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Array in javascript

Hi.

Is it possible in javascript to operate on an array without knowing how mamy
elements it has?
What i want to do is sending an array to a script, and this script should
add all values from that array

Could you show me a little example how to do this?

Thanks.
Leszek
Feb 2 '06
104 17052
Leszek wrote:
Hi.

Is it possible in javascript to operate on an array without knowing how mamy
elements it has?
What i want to do is sending an array to a script, and this script should
add all values from that array
I think the previous responses over looked the use of
for( var n in array ) {} as a method for iterating over an array.
Could you show me a little example how to do this?


function test( names )
{
for( var name in names )
{
// do something.
}
}

--
Ian Collins.
Feb 3 '06 #11
VK

Ian Collins wrote:
I think the previous responses over looked the use of
for( var n in array ) {} as a method for iterating over an array.
Could you show me a little example how to do this?


function test( names )
{
for( var name in names )
{
// do something.
}
}


for-in loop has nothing to do with *array*, it's an iterator over
enumerable properties of object.

Try this to understand the difference:

var arr = [1,2,3];
arr.foo = 'bar';

for (var i=0; i<arr.length; i++) {
alert(arr[i]);
}

for (var p in arr) {
alert(p);
}

Feb 3 '06 #12
VK wrote:
Thomas 'PointedEars' Lahn wrote:
VK wrote: <snip>
JavaScript array is Dynamic Sparse Jagged Array. That
can be too much of adjectives for one time :-)
But I am sure you can invent more just to cover your lack
of knowledge and understanding of the basics.


JavaScript array is Dinamic, is Sparse and is Jagged.


Can you justify applying the term "jagged" to a javascript array when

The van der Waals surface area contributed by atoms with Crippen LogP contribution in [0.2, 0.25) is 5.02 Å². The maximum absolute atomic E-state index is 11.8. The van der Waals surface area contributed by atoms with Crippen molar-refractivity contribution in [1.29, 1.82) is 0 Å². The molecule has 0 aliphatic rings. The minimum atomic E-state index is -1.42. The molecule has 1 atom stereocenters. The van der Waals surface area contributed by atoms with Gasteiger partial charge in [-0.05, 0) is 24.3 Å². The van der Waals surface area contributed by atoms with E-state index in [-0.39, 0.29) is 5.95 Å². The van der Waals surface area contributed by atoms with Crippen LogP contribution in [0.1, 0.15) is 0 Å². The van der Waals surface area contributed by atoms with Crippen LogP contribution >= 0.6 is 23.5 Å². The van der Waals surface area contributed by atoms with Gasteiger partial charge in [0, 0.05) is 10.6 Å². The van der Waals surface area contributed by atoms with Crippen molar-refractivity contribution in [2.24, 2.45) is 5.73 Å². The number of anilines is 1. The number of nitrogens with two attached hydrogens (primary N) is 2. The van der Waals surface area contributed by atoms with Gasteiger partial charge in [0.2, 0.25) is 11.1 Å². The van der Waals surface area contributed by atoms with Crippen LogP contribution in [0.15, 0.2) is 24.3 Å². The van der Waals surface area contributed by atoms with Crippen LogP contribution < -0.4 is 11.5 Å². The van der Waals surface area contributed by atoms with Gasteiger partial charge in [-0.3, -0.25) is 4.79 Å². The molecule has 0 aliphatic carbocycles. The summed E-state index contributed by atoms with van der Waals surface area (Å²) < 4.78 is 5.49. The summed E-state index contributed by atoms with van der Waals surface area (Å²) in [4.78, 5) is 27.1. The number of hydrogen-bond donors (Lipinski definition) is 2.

they can only have a single dimension?

<snip> <http://www.geocities.com/schools_ring/Array ... <snip> ... . Unfortunately (after careful reading and searching)
this is still the only resource I can endorse for JavaScript
array information.

<snip>

Your willingness to endorse your own page is not significant (beyond the
observation that your tendency to always choose the worst option
available means that your endorsement may be taken as a condemnation by
reasoning observers). The important consideration is whether it could be
endorsed by anyone who actually understands javascript. You have tried
to get such an endorsement from contributors to this group and the
reactions you got were anything but an endorsement.

Richard.
Feb 3 '06 #13
VK

Richard Cornford wrote:
Can you justify applying the term "jagged" to a javascript array when
they can only have a single dimension?
This is exactly the case with JavaScript array wich is a single
dimension array when looking at it "from the top". But it can have
other arrays as its elements. Array of arrays is called in the
programming "jagged array".
We may of course continue to stay on the position that nothing of
regular programming is applicable to JavaScript - neither in terms nor
in technology :-)
In such case array of arrays is called "jagged" everywhere but in
JavaScript it's just "array of arrays" :-)

Jagged nature of JavaScript array is really important to know and
understand for say array sorting.
Your willingness to endorse your own page is not significant (beyond the
observation that your tendency to always choose the worst option